Hamas says it will send medical team to West Bank to help with virus
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WHO warns global deaths likely to surge soon, says virus may be airborne

Emergencies chief at UN body denies that spike in cases due to more testing, noting that fatalities often lag by several weeks

A man sits next to beds at a newly built hospital to treat Covid-19 coronavirus patients at the Mahalaxmi Racecourse, in Mumbai on July 7, 2020. (Punit PARANJPE / AFP)
A man sits next to beds at a newly built hospital to treat Covid-19 coronavirus patients at the Mahalaxmi Racecourse, in Mumbai on July 7, 2020. (Punit PARANJPE / AFP)

The Times of Israel liveblogged Tuesday’s events as they happened.

Minister admits to breaking virus rules at swank interchange ribbon-cutting

Transportation Minister Miri Regev holds a ceremony to open a new interchange near Ashkelon, admitting that she is knowingly breaking social distancing rules passed by her government hours earlier.

A video of the ceremony published by Channel 13 shows a tent with at least 25 chairs set up at distance from each other, with a spread of food and drinks for participants.

“We’re not exactly keeping to Health Ministry restrictions. We need to be more compact. It’s true we are in an open area, but there need to be fewer and fewer people. Next time I’ll be sure that it happens,” she says, unmasked.

She adds that because people are not listening to guidelines, “at the end of the day, we will have to make a decision to go back to a lockdown.”

Under current rules in place since Sunday, gatherings of more than 20 people are forbidden.

Channel 13 reports that the shindig, which included live music, cost some NIS 200,000.

 

Dubai reopens stock exchange as emirate looks to get back to business

The Dubai Financial Market, the sheikhdom’s stock exchange, has reopened its trading floor after closing due to the coronavirus pandemic.

The move by Dubai comes as the city-state in the United Arab Emirates has also begun welcoming tourists again.

The market closed in mid-March over the pandemic, but online trading continued throughout the closure.

Market official Jamal al-Khadhar says that social distancing will be maintained at the exchange, and that barriers have been installed as well.

— AP

Two shot to death in street

Two people have been shot to death on a street in the town of Zemer, which abuts the West Bank northeast of Netanya.

The pair are identified as a man, 62, and his son, 27. Both are pronounced dead at the scene, according to rescue services.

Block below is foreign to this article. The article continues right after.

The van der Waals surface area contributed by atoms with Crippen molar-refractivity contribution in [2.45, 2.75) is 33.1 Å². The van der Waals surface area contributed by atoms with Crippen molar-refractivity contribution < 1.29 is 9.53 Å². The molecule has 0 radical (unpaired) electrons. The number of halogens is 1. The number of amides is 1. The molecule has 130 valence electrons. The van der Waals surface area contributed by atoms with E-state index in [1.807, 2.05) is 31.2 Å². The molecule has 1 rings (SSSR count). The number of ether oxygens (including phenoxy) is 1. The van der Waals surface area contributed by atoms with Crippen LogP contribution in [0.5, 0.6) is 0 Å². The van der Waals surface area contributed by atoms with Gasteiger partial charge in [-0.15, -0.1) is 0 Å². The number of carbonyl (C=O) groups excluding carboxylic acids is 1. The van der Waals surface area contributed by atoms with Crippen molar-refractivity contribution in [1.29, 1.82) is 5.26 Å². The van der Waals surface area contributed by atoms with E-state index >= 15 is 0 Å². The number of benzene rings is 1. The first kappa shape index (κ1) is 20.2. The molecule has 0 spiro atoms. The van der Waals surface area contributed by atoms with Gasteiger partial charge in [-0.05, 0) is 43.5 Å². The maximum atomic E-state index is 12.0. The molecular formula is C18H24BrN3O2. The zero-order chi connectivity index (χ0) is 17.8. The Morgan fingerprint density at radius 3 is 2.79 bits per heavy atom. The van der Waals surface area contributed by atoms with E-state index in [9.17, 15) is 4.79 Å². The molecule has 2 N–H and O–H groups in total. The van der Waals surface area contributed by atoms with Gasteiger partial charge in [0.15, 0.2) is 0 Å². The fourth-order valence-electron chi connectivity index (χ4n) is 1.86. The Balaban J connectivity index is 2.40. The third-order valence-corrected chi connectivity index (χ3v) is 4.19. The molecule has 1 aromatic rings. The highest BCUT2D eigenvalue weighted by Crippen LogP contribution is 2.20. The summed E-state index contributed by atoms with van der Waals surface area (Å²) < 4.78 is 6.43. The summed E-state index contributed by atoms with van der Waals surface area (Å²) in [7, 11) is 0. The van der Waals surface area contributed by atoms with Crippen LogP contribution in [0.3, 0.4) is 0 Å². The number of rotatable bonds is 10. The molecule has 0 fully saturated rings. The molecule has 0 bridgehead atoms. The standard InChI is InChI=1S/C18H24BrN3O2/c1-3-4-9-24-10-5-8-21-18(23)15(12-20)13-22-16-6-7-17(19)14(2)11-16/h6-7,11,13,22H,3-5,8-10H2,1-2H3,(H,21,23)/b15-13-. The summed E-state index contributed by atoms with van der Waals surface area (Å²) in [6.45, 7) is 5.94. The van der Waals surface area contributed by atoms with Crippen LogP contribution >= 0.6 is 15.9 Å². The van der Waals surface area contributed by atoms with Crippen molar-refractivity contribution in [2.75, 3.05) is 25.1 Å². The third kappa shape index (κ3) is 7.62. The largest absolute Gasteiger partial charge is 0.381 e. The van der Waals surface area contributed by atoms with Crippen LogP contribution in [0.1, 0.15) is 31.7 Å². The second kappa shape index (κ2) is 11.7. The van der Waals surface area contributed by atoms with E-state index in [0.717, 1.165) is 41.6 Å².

Police have detained a relative and are investigating if the shooting is related to a clan dispute, the Ynet news site reports.

The scene of a suspected double homicide in Zemer on July 7, 2020. (Courtesy: United Hatzalah)

 

Iran records 200 new COVID deaths, in largest single-day tally

Iran has announced its highest single-day spike in deaths from the coronavirus, with 200 new fatalities.

The spokesperson for the country’s health ministry, Sima Sadat Lari, says that the latest death toll is an increase of 40 from the previous day, when 160 were reported to have died of COVID-19, the illness caused by the virus.

She blames the spike on citizens who do not abide by restrictive measures but gather in large numbers for weddings and other ceremonies, without observing distancing regulations.

Iran on Sunday instituted mandatory mask-wearing as fears mount over newly surging deaths even as its public increasingly shrugs off the danger of the virus.

— AP

Almost 300 new virus cases confirmed in West Bank

The Palestinian Authority Health Ministry says 298 new cases of the novel coronavirus have been confirmed in the West Bank over the past 24 hours.

Of these, 278 of were in the Hebron governorate, which has been the center of the second wave of the coronavirus outbreak in the West Bank.

A Palestinian rides a donkey carrying straw in the West Bank village of Biddya, Monday, July 6, 2020.(AP/Majdi Mohammed)

Only 20 were detected elsewhere in the West Bank.

Another eight cases were identified in East Jerusalem, which the PA counts in its official statistics.

— Aaron Boxerman

Arab foreign ministers reject annexation as illegal, back 2002 peace initiative

The foreign ministers of several Arab states and the head of the Cairo-based Arab League have released a joint statement speaking out against Israeli plans to annex part of the West Bank and urging the international community to take action, after holding a virtual meeting on the matter.

“We reject the annexation of any piece of occupied Palestinian territory, and warn of the dangers of annexation as a violation of international law,” the statement reads.

It warns that annexation will “ignite the conflict and nourish extremism.”

The foreign ministers, who hail from Oman, Jordan, Kuwait, Tunisia, Egypt, Saudi Arabia, Morocco, and the UAE, call for a return to negotiations toward a two-state solution and affirm their commitment to the Arab Peace Initiative of 2002, which calls for normalization with Israel in exchange for a retreat from lands occupied in 1967 and the creation of a Palestinian state.